The Anderton Boat lift typifies Victorian engineering. It was built by Edwin Clark in 1875 to lift cargo boats the 50 feet from theriver Weaver to theTrent and Mersey canal. It was originally built to work with two hydraulic rams, operated by river water. The rams lifted caissons containing the floating boats between the two levels with lock gates sealing at each end. Unfortunately the condition of the water quickly led to corrosion within about 25 years and the rams becoming unusable.
In 1905 the structure was ‘upgraded’ to operate under the action of massive electrically operated hoists and included the provision of a high level machinery deck. This successfully allowed the lift to operate until 1983 when the framework was considered structurally unsafe and the Lift ceased to operate.
Financial support of £7m was raised through various bodies (including Lottery funding) to restore the structure which was completed in 2002. A condition of restoration was that it be returned to the original ram operation although using hydraulic oil instead of river water. The Boat lift now operates daily carrying recreational boats and includes a visitor interpretive centre and coffee shop.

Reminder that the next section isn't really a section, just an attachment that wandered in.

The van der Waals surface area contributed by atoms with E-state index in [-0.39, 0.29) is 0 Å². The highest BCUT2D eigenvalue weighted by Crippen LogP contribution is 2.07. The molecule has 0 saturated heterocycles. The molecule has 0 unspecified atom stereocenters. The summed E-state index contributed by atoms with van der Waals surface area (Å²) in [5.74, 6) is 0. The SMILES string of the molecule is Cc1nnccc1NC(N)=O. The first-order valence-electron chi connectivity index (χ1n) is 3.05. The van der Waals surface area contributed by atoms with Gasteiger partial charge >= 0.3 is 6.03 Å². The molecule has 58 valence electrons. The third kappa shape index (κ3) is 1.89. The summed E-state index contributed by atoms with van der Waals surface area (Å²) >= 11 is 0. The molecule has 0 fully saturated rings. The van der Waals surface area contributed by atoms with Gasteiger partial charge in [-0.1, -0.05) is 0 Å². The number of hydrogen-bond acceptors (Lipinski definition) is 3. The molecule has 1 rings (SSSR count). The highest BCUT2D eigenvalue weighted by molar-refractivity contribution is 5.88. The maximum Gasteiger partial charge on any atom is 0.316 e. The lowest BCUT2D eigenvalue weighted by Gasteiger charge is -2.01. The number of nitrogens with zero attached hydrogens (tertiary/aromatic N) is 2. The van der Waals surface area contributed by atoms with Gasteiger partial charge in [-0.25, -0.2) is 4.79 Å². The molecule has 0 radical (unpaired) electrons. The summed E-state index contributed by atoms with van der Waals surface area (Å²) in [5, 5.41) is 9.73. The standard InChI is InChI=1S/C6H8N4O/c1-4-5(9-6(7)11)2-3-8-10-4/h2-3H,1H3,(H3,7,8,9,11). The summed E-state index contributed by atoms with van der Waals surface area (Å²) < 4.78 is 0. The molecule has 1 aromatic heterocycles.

For the IMechE visit we split into two groups to include a short trip along the river before negotiating the boat lift. The visit also included a climb to the upper machinery deck as part of the ‘Top of the World’ tour.
The canal trip was interesting with an excellent commentary on the history of the canal including the industrial heritage of the area as a foremost exporter of salt. The return of the wildlife to the banks of the canal and the recreational use of the land was noted.
The machinery deck still retains all the original hoists and operating gear although now redundant. The large counterbalance weights used as part of the hoist design have been retained on site as a children’s maze. The side struts apparent on the structure were added in 1905 to allow the load to be transferred to the machinery deck. Much of this external bracing is now redundant since the load transfer has now reverted to the rams and the foundations.